Malmö police worry about wave of violence
TT/The Local · 22 Jun 2015, 17:10
Published: 22 Jun 2015 17:10 GMT+02:00
One person was taken to hospital with non-life threatening injuries after a Midsummer Day shooting in the Söderkulla square in Malmö. A 24-year-old man was arrested on suspicion of attempted murder after he reportedly handed himself over to the police on Monday afternoon.
No new details have emerged about two hand grenades being thrown at an apartment block in the southern Swedish city on the same day, June 20th.
Officers are also investigating a separate shooting on Ramel's street in the Rosengård area of Malmö on Monday morning. No one was believed to have been injured.
Malmö has experienced growing violence in recent years. Some of its inner-city areas and suburbs have a reputation for gun and gang-related crimes as well as race-related violence between different immigrant groups.
As a result, the force has stepped up its presence in known trouble-hit areas such as Rosengård and Seved, where around 30 people believed to be from criminal backgrounds are being tracked by officers.
“The availability [of weapons] is something which worries us a lot, that it really is this simple to get hold of them,” Patrik Johansson of the Malmö police told Swedish news wire TT on Monday.
Although police were unable to comment on this weekend's incidents, they have in general been able to link many of the shootings and explosions.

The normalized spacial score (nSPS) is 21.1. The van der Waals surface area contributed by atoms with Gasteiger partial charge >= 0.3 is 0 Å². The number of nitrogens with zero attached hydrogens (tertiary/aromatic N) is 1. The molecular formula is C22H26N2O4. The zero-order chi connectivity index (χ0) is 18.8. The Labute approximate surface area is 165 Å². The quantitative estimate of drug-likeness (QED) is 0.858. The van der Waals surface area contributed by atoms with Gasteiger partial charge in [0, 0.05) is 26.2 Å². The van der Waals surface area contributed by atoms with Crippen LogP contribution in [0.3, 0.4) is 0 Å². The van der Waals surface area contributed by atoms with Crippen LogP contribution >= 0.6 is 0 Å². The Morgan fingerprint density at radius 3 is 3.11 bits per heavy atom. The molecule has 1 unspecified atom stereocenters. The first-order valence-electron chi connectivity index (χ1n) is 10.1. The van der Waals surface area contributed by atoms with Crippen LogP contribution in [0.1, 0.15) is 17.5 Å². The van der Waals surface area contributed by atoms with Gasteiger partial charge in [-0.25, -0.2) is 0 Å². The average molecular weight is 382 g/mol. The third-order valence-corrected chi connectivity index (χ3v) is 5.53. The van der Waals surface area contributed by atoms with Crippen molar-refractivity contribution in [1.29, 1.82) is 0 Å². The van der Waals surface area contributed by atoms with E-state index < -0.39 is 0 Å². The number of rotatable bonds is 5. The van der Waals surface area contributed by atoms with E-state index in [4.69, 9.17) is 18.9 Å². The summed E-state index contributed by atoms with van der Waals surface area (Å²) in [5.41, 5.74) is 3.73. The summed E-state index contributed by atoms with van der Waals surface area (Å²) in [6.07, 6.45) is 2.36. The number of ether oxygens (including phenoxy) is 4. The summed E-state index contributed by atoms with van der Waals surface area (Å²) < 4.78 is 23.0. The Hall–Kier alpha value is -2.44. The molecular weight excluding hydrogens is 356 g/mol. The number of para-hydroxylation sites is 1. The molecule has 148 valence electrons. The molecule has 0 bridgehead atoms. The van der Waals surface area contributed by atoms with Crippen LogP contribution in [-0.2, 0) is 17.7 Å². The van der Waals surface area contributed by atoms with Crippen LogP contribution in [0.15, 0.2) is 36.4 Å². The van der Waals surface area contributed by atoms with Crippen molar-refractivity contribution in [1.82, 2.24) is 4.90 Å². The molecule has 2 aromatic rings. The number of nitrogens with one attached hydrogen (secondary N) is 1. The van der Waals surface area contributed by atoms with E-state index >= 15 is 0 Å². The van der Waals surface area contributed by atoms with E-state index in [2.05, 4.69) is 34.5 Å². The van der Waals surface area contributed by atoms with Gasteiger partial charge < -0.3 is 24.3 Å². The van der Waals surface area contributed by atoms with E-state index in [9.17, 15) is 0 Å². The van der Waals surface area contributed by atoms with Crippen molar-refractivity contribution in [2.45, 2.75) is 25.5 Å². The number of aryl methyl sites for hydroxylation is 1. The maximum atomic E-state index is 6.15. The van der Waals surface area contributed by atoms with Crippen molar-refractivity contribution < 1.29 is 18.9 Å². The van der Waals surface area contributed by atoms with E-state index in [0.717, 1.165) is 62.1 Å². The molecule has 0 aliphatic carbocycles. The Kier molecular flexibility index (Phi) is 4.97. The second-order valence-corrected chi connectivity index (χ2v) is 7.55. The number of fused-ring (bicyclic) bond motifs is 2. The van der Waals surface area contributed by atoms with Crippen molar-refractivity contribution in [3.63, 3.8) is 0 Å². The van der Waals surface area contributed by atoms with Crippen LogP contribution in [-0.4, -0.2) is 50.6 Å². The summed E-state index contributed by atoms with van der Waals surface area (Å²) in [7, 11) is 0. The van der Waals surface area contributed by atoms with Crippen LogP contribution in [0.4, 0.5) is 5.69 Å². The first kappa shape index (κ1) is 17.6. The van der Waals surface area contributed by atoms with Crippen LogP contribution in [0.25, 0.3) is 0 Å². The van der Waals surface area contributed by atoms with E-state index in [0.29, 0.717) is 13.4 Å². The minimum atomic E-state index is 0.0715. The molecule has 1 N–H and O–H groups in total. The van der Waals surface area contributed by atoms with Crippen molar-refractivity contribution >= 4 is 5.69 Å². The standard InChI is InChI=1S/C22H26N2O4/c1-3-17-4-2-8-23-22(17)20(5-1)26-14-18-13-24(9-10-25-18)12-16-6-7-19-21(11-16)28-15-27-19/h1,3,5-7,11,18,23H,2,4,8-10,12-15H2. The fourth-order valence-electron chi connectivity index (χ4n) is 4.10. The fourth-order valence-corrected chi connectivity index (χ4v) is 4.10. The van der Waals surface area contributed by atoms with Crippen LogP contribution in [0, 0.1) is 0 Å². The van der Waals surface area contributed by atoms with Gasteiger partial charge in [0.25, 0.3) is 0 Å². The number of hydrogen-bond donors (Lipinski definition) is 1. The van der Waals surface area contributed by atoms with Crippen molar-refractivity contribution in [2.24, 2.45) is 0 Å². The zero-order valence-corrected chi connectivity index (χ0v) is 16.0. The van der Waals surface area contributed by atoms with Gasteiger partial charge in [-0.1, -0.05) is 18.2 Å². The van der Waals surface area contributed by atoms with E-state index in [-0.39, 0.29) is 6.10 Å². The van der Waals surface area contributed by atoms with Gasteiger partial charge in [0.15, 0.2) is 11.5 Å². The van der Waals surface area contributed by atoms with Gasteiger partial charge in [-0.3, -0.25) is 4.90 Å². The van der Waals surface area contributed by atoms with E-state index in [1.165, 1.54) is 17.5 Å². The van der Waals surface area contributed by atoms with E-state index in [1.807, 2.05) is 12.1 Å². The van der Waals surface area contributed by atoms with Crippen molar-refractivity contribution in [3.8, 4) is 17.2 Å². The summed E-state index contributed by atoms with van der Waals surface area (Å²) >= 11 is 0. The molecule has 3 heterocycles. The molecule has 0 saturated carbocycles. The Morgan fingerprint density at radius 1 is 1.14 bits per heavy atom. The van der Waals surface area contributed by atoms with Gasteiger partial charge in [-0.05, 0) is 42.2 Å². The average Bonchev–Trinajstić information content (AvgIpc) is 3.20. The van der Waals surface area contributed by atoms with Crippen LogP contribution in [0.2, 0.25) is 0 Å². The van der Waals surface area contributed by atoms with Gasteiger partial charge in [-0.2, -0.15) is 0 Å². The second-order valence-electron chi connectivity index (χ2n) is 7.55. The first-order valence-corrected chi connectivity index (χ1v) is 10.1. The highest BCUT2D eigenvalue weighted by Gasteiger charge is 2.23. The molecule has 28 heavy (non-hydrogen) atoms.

“We have seen certain connections,” Ewa-Gun Westford, police press spokeswoman, told TT, but added that not all the incidents were related to each other.
According to Daniel Vesterhav, interim departmental head of Sweden's crime statistics agency Brottsförebyggande Rådet (Brå), public shoot-outs between criminal gangs have become increasingly common in the past decade.
“We're talking about easily offended individuals who, when they perceive themselves to be offended, take action to protect their honour. It could be a car deal that has gone awry, unpaid narcotics debts or something really trivial like someone spending too long talking to someone else's girlfriend,” he told TT.
Sweden's second-biggest city, Gothenburg, has also been hit by dozens of shootings involving criminal gangs in recent years.
“Today, the gang environment is…I don't want to exactly call it the Wild West, but something in that direction,” Amir Rostami, a leading authority on Sweden's organized crime groups told The Local after two people died in a shooting in the suburb of Hisingen in March.